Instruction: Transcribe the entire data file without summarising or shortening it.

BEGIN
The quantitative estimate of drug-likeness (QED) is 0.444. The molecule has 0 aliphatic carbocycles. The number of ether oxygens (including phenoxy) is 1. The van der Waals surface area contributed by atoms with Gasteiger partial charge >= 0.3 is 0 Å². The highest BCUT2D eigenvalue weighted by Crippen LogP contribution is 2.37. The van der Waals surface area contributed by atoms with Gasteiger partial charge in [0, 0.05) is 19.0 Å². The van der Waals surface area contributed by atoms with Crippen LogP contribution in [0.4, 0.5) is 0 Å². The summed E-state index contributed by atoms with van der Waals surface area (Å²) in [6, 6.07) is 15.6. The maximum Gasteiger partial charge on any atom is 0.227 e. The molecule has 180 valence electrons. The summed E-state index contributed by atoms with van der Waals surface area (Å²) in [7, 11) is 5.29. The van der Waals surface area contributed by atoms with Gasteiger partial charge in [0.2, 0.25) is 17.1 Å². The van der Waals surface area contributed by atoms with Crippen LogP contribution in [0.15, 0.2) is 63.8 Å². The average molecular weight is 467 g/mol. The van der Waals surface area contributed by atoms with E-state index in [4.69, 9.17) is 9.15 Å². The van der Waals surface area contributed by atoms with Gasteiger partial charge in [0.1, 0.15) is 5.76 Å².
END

The quantitative estimate of drug-likeness (QED) is 0.444. The molecule has 0 aliphatic carbocycles. The number of ether oxygens (including phenoxy) is 1. The van der Waals surface area contributed by atoms with Gasteiger partial charge >= 0.3 is 0 Å². The highest BCUT2D eigenvalue weighted by Crippen LogP contribution is 2.37. The van der Waals surface area contributed by atoms with Gasteiger partial charge in [0, 0.05) is 19.0 Å². The van der Waals surface area contributed by atoms with Crippen LogP contribution in [0.4, 0.5) is 0 Å². The summed E-state index contributed by atoms with van der Waals surface area (Å²) in [6, 6.07) is 15.6. The maximum Gasteiger partial charge on any atom is 0.227 e. The molecule has 180 valence electrons. The summed E-state index contributed by atoms with van der Waals surface area (Å²) in [7, 11) is 5.29. The van der Waals surface area contributed by atoms with Gasteiger partial charge in [0.2, 0.25) is 17.1 Å². The van der Waals surface area contributed by atoms with Crippen LogP contribution in [0.15, 0.2) is 63.8 Å². The average molecular weight is 467 g/mol. The van der Waals surface area contributed by atoms with E-state index in [4.69, 9.17) is 9.15 Å². The van der Waals surface area contributed by atoms with Gasteiger partial charge in [0.1, 0.15) is 5.76 Å².